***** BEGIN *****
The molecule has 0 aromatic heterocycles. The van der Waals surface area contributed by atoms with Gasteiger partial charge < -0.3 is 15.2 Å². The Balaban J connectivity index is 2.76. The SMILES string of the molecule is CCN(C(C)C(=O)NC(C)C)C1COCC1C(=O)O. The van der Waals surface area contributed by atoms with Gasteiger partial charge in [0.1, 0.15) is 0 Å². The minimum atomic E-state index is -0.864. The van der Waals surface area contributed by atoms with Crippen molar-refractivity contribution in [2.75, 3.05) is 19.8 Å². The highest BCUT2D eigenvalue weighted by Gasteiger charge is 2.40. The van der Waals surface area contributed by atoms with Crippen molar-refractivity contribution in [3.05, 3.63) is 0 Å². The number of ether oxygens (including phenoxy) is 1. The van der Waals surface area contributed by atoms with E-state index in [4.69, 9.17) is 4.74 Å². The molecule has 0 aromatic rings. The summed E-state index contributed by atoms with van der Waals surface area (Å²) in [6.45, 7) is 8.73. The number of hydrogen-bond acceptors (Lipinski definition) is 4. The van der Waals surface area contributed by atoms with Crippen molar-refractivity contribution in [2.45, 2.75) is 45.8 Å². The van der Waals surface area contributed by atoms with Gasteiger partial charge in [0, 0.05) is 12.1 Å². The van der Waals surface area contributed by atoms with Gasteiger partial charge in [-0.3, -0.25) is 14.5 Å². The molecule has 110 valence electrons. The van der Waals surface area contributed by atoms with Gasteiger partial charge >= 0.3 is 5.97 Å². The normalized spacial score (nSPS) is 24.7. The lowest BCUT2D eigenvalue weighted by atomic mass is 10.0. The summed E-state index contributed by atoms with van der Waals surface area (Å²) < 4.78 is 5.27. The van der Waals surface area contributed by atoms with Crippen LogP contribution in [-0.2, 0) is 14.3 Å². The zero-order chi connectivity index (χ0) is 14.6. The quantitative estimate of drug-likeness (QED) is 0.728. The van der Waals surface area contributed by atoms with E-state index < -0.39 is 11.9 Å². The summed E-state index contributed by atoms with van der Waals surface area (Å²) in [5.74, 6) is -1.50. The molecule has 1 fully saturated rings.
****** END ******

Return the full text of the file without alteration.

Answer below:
The molecule has 0 aromatic heterocycles. The van der Waals surface area contributed by atoms with Gasteiger partial charge < -0.3 is 15.2 Å². The Balaban J connectivity index is 2.76. The SMILES string of the molecule is CCN(C(C)C(=O)NC(C)C)C1COCC1C(=O)O. The van der Waals surface area contributed by atoms with Gasteiger partial charge in [0.1, 0.15) is 0 Å². The minimum atomic E-state index is -0.864. The van der Waals surface area contributed by atoms with Crippen molar-refractivity contribution in [2.75, 3.05) is 19.8 Å². The highest BCUT2D eigenvalue weighted by Gasteiger charge is 2.40. The van der Waals surface area contributed by atoms with Crippen molar-refractivity contribution in [3.05, 3.63) is 0 Å². The number of ether oxygens (including phenoxy) is 1. The van der Waals surface area contributed by atoms with E-state index in [4.69, 9.17) is 4.74 Å². The molecule has 0 aromatic rings. The summed E-state index contributed by atoms with van der Waals surface area (Å²) in [6.45, 7) is 8.73. The number of hydrogen-bond acceptors (Lipinski definition) is 4. The van der Waals surface area contributed by atoms with Crippen molar-refractivity contribution in [2.45, 2.75) is 45.8 Å². The van der Waals surface area contributed by atoms with Gasteiger partial charge in [0, 0.05) is 12.1 Å². The van der Waals surface area contributed by atoms with Gasteiger partial charge in [-0.3, -0.25) is 14.5 Å². The molecule has 110 valence electrons. The van der Waals surface area contributed by atoms with Gasteiger partial charge >= 0.3 is 5.97 Å². The normalized spacial score (nSPS) is 24.7. The lowest BCUT2D eigenvalue weighted by atomic mass is 10.0. The summed E-state index contributed by atoms with van der Waals surface area (Å²) < 4.78 is 5.27. The van der Waals surface area contributed by atoms with Crippen LogP contribution in [-0.2, 0) is 14.3 Å². The zero-order chi connectivity index (χ0) is 14.6. The quantitative estimate of drug-likeness (QED) is 0.728. The van der Waals surface area contributed by atoms with E-state index < -0.39 is 11.9 Å². The summed E-state index contributed by atoms with van der Waals surface area (Å²) in [5.74, 6) is -1.50. The molecule has 1 fully saturated rings.